Macrosystems ecology is the study of ecological dynamics at multiple interacting spatial and temporal scales. Macrosystems ecology recently emerged as a new sub-discipline of ecology to study ecosystems and ecological communities around the globe that are changing at an unprecedented rate because of human activities. The responses of ecosystems and communities are complex, non-linear, and driven by feedbacks across local, regional, and global scales. Scientists are increasingly using sensor-collected, high-frequency and long-term datasets to study environmental processes. Today's students need to understand how to manipulate and interpret these data, including how to use simulation modeling to understand complex ecological feedbacks and predict ecosystem responses to changes in drivers at local to continental scales.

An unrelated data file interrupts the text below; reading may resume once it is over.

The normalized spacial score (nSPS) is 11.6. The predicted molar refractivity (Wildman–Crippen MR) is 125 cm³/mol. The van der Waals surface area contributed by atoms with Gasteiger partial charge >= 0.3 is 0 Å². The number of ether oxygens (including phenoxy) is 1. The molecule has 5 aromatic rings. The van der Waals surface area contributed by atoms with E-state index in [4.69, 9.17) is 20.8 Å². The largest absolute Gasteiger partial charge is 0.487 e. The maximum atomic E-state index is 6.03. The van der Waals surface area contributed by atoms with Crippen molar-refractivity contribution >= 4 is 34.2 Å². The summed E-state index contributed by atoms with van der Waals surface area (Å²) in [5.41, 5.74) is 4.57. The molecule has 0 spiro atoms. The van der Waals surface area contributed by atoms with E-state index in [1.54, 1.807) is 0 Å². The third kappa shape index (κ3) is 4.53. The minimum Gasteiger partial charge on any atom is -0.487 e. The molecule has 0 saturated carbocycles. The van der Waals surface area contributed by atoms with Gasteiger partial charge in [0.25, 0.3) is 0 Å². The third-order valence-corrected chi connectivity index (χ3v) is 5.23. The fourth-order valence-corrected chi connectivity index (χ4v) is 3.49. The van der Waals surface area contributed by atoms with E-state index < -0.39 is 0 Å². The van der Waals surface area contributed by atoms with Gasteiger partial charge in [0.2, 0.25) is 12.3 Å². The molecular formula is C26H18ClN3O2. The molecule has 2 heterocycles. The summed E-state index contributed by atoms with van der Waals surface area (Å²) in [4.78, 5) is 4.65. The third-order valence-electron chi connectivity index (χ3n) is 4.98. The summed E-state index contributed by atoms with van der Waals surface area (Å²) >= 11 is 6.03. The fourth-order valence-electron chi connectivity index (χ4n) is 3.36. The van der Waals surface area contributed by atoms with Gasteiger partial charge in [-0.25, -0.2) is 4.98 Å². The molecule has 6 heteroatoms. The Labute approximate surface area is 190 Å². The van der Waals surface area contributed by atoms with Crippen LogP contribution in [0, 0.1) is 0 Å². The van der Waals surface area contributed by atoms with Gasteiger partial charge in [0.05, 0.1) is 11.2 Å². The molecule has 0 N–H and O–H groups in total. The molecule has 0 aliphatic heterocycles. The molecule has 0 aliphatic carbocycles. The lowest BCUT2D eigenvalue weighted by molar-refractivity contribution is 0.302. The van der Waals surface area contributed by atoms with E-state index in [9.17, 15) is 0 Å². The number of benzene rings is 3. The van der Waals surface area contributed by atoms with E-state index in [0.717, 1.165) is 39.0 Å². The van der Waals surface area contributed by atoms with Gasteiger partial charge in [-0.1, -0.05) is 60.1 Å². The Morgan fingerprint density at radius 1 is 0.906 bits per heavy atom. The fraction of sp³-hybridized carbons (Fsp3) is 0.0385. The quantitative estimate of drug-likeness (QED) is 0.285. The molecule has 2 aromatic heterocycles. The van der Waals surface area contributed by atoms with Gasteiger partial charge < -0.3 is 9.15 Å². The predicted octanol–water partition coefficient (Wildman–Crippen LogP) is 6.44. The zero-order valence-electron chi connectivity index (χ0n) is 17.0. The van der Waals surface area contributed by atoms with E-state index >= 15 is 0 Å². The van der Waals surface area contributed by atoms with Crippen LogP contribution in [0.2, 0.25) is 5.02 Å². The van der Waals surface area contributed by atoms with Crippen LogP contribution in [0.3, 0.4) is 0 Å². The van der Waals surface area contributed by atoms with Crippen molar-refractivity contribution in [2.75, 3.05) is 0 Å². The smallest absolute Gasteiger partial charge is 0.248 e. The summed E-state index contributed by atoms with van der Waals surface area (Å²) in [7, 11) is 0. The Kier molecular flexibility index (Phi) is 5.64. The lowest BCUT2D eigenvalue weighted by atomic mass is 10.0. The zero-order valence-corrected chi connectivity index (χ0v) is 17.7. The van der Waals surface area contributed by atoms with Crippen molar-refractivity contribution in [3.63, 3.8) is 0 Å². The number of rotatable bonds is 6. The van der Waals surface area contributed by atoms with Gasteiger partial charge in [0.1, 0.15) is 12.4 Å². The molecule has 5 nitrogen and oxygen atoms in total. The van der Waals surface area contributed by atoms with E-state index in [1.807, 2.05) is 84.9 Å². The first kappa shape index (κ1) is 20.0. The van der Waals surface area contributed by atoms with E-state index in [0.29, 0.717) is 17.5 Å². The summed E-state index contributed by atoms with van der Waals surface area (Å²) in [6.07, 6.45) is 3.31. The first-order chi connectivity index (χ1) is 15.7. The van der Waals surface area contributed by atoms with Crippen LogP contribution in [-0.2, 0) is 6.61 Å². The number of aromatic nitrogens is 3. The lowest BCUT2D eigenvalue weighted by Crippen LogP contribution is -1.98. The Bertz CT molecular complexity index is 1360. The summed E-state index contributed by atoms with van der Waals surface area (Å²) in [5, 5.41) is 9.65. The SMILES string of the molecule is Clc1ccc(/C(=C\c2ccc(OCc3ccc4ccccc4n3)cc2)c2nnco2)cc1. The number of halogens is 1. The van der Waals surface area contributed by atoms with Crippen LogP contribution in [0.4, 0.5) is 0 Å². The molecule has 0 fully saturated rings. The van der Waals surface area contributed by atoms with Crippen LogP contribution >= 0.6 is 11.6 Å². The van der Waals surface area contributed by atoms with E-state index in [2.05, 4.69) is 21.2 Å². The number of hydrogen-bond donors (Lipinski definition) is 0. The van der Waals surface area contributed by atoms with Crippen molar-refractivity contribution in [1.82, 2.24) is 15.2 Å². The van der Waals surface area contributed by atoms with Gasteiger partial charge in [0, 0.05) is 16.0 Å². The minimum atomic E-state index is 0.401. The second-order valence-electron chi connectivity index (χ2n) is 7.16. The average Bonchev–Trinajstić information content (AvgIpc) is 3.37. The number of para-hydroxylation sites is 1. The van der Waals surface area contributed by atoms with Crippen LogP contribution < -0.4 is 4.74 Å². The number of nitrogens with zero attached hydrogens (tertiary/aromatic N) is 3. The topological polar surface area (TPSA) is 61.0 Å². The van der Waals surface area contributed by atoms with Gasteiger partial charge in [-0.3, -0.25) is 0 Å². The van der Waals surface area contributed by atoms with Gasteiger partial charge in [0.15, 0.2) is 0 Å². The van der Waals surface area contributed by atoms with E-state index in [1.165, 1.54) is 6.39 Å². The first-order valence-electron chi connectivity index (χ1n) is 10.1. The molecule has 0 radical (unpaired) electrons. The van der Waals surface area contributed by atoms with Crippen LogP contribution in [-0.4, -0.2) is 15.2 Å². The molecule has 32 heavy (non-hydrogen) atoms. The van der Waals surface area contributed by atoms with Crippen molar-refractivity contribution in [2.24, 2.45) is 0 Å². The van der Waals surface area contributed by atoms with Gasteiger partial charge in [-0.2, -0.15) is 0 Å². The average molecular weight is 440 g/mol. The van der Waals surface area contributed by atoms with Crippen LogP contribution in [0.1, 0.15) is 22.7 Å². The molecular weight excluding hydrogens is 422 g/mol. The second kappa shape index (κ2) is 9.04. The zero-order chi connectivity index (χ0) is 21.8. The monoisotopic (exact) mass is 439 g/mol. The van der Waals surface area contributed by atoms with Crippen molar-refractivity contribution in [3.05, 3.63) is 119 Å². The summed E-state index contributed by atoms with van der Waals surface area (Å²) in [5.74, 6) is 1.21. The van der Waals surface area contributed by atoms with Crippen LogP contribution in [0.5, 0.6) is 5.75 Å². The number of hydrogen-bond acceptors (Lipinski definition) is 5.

The Macrosystems EDDIE (Environmental Data-Driven Inquiry & Exploration) interdisciplinary team is developing flexible classroom modules that introduce undergraduate students to the core concepts of macrosystems ecology and simulation modeling through the lens of limnology. Each module utilizes long-term, high-frequency, and sensor-based datasets from diverse, publicly-accessible sources, including the Global Lakes Ecological Observatory Network (GLEON), the United States Geological Survey (USGS), the Long Term Ecological Research Network (LTER), and the National Ecological Observatory Network (NEON).
While these modules are not currently using data from NEON sites, modules will be updated to include data from NEON aquatic sites as it becomes available. If you are interested in further adapting any of these modules to use NEON data, please contact the Macrosystems EDDIE team or the NEON Data Skills team.
Each module can be adapted for use in introductory, intermediate, and advanced courses in ecology and related fields, in order to enhance students' understanding of macrosystems ecology, their computational skills, and their ability to conduct inquiry-based studies. All modules are hosted on the Macrosystems EDDIE website.